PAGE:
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Co-owner, Robinson-Boyer Splicing, LLC
Contractor, Princeton, Missouri
A single wind turbine is made up of more than 8,000 components, not counting the additional equipment and materials—such as fiber optic cable—needed to connect to the grid and deliver power to consumers. Manufacturing those components creates thousands of jobs around the nation.
Word of mouth—and being in the right place at the right time—helped Stanley Robinson, managing partner of Robinson-Boyer Splicing, play a role in Missouri's emerging wind industry.
Robinson-Boyer started 35 years ago when copper cable began replacing open-wire and party-line phone service. Since then, the company has evolved along with the rest of the communications industry. Today it primarily uses fiber optic glass cable for phone service, cable television and Internet use, and employs five people.
A year ago, Robinson-Boyer got into the wind business. St. Louis-based Wind Capital Group developed Missouri's first wind power facility, Blue Grass Ridge, in rural Gentry County in the northwest corner of the state near Robinson-Boyer's headquarters. When it came time to link the wind facility's 28 turbines to the maintenance and operations building, Robinson-Boyer Splicing got the call.
"The wind industry people I presume got our name from phone companies or engineering firms," said Robinson, 62. "They discovered that we're a company that's been doing this for numerous years and they called and asked if we'd be interested, and we said sure."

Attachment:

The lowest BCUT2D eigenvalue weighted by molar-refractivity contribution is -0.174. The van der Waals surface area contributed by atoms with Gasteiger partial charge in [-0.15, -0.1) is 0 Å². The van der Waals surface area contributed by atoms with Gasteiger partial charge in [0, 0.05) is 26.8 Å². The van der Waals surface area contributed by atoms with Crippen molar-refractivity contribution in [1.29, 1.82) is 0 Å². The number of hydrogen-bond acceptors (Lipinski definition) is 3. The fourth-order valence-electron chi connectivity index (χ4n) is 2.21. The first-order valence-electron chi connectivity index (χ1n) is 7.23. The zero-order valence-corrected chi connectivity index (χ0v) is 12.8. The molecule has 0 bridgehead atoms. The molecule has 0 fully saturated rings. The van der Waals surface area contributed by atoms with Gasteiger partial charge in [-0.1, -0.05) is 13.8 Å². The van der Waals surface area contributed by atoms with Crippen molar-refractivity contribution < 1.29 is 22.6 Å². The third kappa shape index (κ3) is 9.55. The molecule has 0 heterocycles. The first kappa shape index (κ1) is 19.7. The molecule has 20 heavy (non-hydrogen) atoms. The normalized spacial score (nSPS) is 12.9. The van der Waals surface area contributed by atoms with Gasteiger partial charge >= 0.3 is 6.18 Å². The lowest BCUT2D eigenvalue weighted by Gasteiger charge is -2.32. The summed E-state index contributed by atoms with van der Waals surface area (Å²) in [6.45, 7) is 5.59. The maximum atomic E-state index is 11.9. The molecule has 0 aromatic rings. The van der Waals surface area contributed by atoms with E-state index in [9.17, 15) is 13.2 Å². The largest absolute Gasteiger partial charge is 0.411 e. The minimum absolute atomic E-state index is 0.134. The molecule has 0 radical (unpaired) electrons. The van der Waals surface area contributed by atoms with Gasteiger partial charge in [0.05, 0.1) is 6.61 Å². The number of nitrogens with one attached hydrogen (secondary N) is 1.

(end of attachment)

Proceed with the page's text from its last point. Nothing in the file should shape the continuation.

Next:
The work was similar to the company's other splicing jobs. Robinson's crew traveled from turbine tower to turbine tower preparing the ends of the fiber optic cable that had been plowed in by construction crews. They opened up the cable ends, attaching connectors so the cable could be terminated and plugged into whatever equipment the facility operators eventually installed to monitor the turbines' energy output.
After completing the splicing work for Blue Grass Ridge last year, Robinson's company has been tapped to do similar work for another wind farm under construction near Conception Junction, Missouri, not far from the King City wind farm. Scheduled to go online in 2008, the Conception Wind Farm will have 24 turbines that collectively will produce 50 megawatts of electricity, enough to power about 20,000 typical homes.
On a personal level, Robinson pays a premium on his home utility bill for renewable electricity credits that support renewable energy projects. But as a businessman, Robinson's main impetus for taking the wind project job was expanding his client pool.
"If wind is the future, that's what we're into," said Robinson. "We're just trying to make a buck, make a living. Whatever company needs our services, we'll certainly give them a price and try to do business with them."